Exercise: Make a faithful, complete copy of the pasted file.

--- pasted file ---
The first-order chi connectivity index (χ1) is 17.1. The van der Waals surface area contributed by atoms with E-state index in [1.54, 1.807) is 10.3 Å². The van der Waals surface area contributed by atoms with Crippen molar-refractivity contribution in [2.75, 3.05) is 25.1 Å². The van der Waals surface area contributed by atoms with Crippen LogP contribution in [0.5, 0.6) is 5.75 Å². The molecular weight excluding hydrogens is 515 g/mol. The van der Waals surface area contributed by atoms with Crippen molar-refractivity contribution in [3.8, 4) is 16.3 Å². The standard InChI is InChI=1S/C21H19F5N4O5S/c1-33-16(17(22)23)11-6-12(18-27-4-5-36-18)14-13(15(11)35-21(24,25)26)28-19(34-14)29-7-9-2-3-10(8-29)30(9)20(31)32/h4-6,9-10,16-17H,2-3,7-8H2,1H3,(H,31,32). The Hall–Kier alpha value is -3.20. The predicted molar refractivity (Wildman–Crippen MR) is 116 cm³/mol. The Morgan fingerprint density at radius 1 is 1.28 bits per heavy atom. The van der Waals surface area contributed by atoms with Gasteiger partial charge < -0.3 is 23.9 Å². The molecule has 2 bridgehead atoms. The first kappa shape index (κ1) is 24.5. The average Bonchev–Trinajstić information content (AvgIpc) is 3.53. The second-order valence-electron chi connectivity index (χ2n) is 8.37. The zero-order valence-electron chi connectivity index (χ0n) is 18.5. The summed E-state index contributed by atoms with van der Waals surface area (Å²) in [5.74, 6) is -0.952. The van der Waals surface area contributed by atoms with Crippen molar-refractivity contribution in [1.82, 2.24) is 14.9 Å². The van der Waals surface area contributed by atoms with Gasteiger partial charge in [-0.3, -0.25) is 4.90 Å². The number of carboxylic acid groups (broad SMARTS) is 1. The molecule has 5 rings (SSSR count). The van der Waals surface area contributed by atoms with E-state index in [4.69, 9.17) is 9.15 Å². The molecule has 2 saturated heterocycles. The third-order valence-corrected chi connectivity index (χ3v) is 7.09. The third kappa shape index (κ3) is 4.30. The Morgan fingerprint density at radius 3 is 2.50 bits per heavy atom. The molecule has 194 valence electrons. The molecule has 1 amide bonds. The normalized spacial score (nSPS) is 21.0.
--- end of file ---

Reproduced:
The first-order chi connectivity index (χ1) is 17.1. The van der Waals surface area contributed by atoms with E-state index in [1.54, 1.807) is 10.3 Å². The van der Waals surface area contributed by atoms with Crippen molar-refractivity contribution in [2.75, 3.05) is 25.1 Å². The van der Waals surface area contributed by atoms with Crippen LogP contribution in [0.5, 0.6) is 5.75 Å². The molecular weight excluding hydrogens is 515 g/mol. The van der Waals surface area contributed by atoms with Crippen molar-refractivity contribution in [3.8, 4) is 16.3 Å². The standard InChI is InChI=1S/C21H19F5N4O5S/c1-33-16(17(22)23)11-6-12(18-27-4-5-36-18)14-13(15(11)35-21(24,25)26)28-19(34-14)29-7-9-2-3-10(8-29)30(9)20(31)32/h4-6,9-10,16-17H,2-3,7-8H2,1H3,(H,31,32). The Hall–Kier alpha value is -3.20. The predicted molar refractivity (Wildman–Crippen MR) is 116 cm³/mol. The Morgan fingerprint density at radius 1 is 1.28 bits per heavy atom. The van der Waals surface area contributed by atoms with Gasteiger partial charge < -0.3 is 23.9 Å². The molecule has 2 bridgehead atoms. The first kappa shape index (κ1) is 24.5. The average Bonchev–Trinajstić information content (AvgIpc) is 3.53. The second-order valence-electron chi connectivity index (χ2n) is 8.37. The zero-order valence-electron chi connectivity index (χ0n) is 18.5. The summed E-state index contributed by atoms with van der Waals surface area (Å²) in [5.74, 6) is -0.952. The van der Waals surface area contributed by atoms with Crippen molar-refractivity contribution in [1.82, 2.24) is 14.9 Å². The van der Waals surface area contributed by atoms with Gasteiger partial charge in [-0.3, -0.25) is 4.90 Å². The number of carboxylic acid groups (broad SMARTS) is 1. The molecule has 5 rings (SSSR count). The van der Waals surface area contributed by atoms with E-state index in [4.69, 9.17) is 9.15 Å². The molecule has 2 saturated heterocycles. The third-order valence-corrected chi connectivity index (χ3v) is 7.09. The third kappa shape index (κ3) is 4.30. The Morgan fingerprint density at radius 3 is 2.50 bits per heavy atom. The molecule has 194 valence electrons. The molecule has 1 amide bonds. The normalized spacial score (nSPS) is 21.0.